Four People Charged In $99 Million Scheme To Commit Health Care Fraud And Wire Fraud And Pay Kickbacks To Doctors And Their Employees: This NJ case involved payoffs and kickbacks for steering referrals to pharmacies that supplied high cost pharmaceuticals. How can we redesign the process to eliminate the incentives to commit fraud?
About healthcare IT
The role of medical smartphone apps in clinical decision-support: A literature review: This study concludes that: “Whilst diagnostic accuracy studies are plentiful, clinical trials are scarce.” Further, methods of data collection vary (e.g., cameras, motion sensors, electrical activity), so research approaches need to be individualized for each test.
Millions of Americans’ Medical Images and Data Are Available on the Internet. Anyone Can Take a Peek: “Hundreds of computer servers worldwide that store patient X-rays and MRIs are so insecure that anyone with a web browser or a few lines of computer code can view patient records.” This research from Propublica and German broadcaster Bayerischer Rundfunk identified “187 servers…in the U.S. that were unprotected by passwords or basic security precautions.” This article is definitely worth a read.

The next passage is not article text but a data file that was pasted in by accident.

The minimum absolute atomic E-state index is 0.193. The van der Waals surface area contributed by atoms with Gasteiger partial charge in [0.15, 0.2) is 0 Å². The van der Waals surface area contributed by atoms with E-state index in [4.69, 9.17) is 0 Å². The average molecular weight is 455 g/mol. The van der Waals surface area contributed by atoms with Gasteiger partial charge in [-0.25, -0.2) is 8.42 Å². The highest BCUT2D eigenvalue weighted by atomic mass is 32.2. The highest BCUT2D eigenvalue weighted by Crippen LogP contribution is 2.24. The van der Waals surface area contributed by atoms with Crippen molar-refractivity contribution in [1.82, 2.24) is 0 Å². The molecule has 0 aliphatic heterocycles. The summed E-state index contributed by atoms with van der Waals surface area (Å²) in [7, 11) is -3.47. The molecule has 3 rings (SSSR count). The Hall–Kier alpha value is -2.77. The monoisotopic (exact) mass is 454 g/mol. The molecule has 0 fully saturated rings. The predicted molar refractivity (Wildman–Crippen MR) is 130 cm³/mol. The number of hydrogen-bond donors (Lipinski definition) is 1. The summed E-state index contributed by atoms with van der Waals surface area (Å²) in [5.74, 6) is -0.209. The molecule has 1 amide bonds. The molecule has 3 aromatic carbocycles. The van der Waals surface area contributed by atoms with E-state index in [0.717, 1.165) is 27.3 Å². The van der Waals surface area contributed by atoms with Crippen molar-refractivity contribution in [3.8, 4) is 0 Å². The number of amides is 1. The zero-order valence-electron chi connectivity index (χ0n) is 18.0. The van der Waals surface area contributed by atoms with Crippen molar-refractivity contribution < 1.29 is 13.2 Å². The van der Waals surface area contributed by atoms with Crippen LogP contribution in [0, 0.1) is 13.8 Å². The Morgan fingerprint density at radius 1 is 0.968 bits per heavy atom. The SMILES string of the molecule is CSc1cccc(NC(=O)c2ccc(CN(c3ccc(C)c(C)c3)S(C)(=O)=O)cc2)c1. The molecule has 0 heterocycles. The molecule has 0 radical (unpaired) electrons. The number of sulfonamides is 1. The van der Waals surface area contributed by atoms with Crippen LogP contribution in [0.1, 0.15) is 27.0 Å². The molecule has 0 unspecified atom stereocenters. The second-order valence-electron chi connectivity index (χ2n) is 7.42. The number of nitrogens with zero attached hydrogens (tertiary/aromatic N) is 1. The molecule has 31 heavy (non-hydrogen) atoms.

HHS wants to give you your health data — do you want it?: As the federal government pushes providers to make patient data more available, recent research shows patients are either not ready to accept/access their data or do not want to download it. The article is a nice summary of the recent studies about this subject.
Israel Prepares to Unleash AI on Health Care (Wall Street Journal, subscription required): This article is a great insight into what can be done with Artificial Intelligence in healthcare when good design meets efficient interoperability.
About the public’s health